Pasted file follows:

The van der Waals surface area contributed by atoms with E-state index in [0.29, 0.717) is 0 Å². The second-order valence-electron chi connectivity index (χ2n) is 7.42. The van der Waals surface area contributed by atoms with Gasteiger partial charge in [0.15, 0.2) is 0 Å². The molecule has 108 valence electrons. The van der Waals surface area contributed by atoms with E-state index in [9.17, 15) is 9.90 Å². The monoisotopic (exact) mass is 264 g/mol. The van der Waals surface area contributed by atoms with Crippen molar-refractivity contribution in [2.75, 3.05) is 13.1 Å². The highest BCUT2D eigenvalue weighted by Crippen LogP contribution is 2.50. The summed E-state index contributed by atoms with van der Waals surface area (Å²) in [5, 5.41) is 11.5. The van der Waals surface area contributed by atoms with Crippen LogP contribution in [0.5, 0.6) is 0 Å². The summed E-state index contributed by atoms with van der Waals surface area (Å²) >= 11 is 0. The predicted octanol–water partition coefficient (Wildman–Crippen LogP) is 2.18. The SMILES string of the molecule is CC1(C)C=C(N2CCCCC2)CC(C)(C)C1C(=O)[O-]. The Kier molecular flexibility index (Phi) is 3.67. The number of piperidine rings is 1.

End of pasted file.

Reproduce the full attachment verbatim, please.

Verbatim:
The van der Waals surface area contributed by atoms with E-state index in [0.29, 0.717) is 0 Å². The second-order valence-electron chi connectivity index (χ2n) is 7.42. The van der Waals surface area contributed by atoms with Gasteiger partial charge in [0.15, 0.2) is 0 Å². The molecule has 108 valence electrons. The van der Waals surface area contributed by atoms with E-state index in [9.17, 15) is 9.90 Å². The monoisotopic (exact) mass is 264 g/mol. The van der Waals surface area contributed by atoms with Crippen molar-refractivity contribution in [2.75, 3.05) is 13.1 Å². The highest BCUT2D eigenvalue weighted by Crippen LogP contribution is 2.50. The summed E-state index contributed by atoms with van der Waals surface area (Å²) in [5, 5.41) is 11.5. The van der Waals surface area contributed by atoms with Crippen LogP contribution in [0.5, 0.6) is 0 Å². The summed E-state index contributed by atoms with van der Waals surface area (Å²) >= 11 is 0. The predicted octanol–water partition coefficient (Wildman–Crippen LogP) is 2.18. The SMILES string of the molecule is CC1(C)C=C(N2CCCCC2)CC(C)(C)C1C(=O)[O-]. The Kier molecular flexibility index (Phi) is 3.67. The number of piperidine rings is 1.